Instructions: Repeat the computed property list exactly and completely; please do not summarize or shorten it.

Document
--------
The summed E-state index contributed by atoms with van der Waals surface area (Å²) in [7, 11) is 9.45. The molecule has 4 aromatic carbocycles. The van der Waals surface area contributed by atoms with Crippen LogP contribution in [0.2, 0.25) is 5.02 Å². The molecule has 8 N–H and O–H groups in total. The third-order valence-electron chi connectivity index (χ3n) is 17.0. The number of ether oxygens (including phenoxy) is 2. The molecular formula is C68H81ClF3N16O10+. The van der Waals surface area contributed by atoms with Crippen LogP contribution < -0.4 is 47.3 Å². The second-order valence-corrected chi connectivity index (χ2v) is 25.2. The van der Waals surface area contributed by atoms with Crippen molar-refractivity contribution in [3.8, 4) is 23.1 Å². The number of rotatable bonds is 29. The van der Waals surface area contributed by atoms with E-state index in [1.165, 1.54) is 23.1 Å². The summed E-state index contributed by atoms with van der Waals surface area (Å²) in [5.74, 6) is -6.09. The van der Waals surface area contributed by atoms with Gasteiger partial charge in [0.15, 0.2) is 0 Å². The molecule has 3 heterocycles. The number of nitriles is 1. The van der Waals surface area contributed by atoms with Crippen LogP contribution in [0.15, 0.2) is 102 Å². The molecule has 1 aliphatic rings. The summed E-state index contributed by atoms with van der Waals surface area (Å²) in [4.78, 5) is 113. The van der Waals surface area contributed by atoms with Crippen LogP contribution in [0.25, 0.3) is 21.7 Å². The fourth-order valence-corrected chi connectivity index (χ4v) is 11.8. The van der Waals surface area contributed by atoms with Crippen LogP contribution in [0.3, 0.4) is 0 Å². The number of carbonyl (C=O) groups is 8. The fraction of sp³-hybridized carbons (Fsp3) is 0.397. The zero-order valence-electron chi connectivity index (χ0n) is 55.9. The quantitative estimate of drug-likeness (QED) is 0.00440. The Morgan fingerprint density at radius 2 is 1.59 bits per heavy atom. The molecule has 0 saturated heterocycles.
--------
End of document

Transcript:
The summed E-state index contributed by atoms with van der Waals surface area (Å²) in [7, 11) is 9.45. The molecule has 4 aromatic carbocycles. The van der Waals surface area contributed by atoms with Crippen LogP contribution in [0.2, 0.25) is 5.02 Å². The molecule has 8 N–H and O–H groups in total. The third-order valence-electron chi connectivity index (χ3n) is 17.0. The number of ether oxygens (including phenoxy) is 2. The molecular formula is C68H81ClF3N16O10+. The van der Waals surface area contributed by atoms with Crippen LogP contribution < -0.4 is 47.3 Å². The second-order valence-corrected chi connectivity index (χ2v) is 25.2. The van der Waals surface area contributed by atoms with Crippen molar-refractivity contribution in [3.8, 4) is 23.1 Å². The number of rotatable bonds is 29. The van der Waals surface area contributed by atoms with E-state index in [1.165, 1.54) is 23.1 Å². The summed E-state index contributed by atoms with van der Waals surface area (Å²) in [5.74, 6) is -6.09. The van der Waals surface area contributed by atoms with Gasteiger partial charge in [0.15, 0.2) is 0 Å². The molecule has 3 heterocycles. The number of nitriles is 1. The van der Waals surface area contributed by atoms with Crippen LogP contribution in [0.15, 0.2) is 102 Å². The molecule has 1 aliphatic rings. The summed E-state index contributed by atoms with van der Waals surface area (Å²) in [4.78, 5) is 113. The van der Waals surface area contributed by atoms with Crippen LogP contribution in [0.25, 0.3) is 21.7 Å². The fourth-order valence-corrected chi connectivity index (χ4v) is 11.8. The van der Waals surface area contributed by atoms with Crippen LogP contribution in [0.3, 0.4) is 0 Å². The number of carbonyl (C=O) groups is 8. The fraction of sp³-hybridized carbons (Fsp3) is 0.397. The zero-order valence-electron chi connectivity index (χ0n) is 55.9. The quantitative estimate of drug-likeness (QED) is 0.00440. The Morgan fingerprint density at radius 2 is 1.59 bits per heavy atom. The molecule has 0 saturated heterocycles.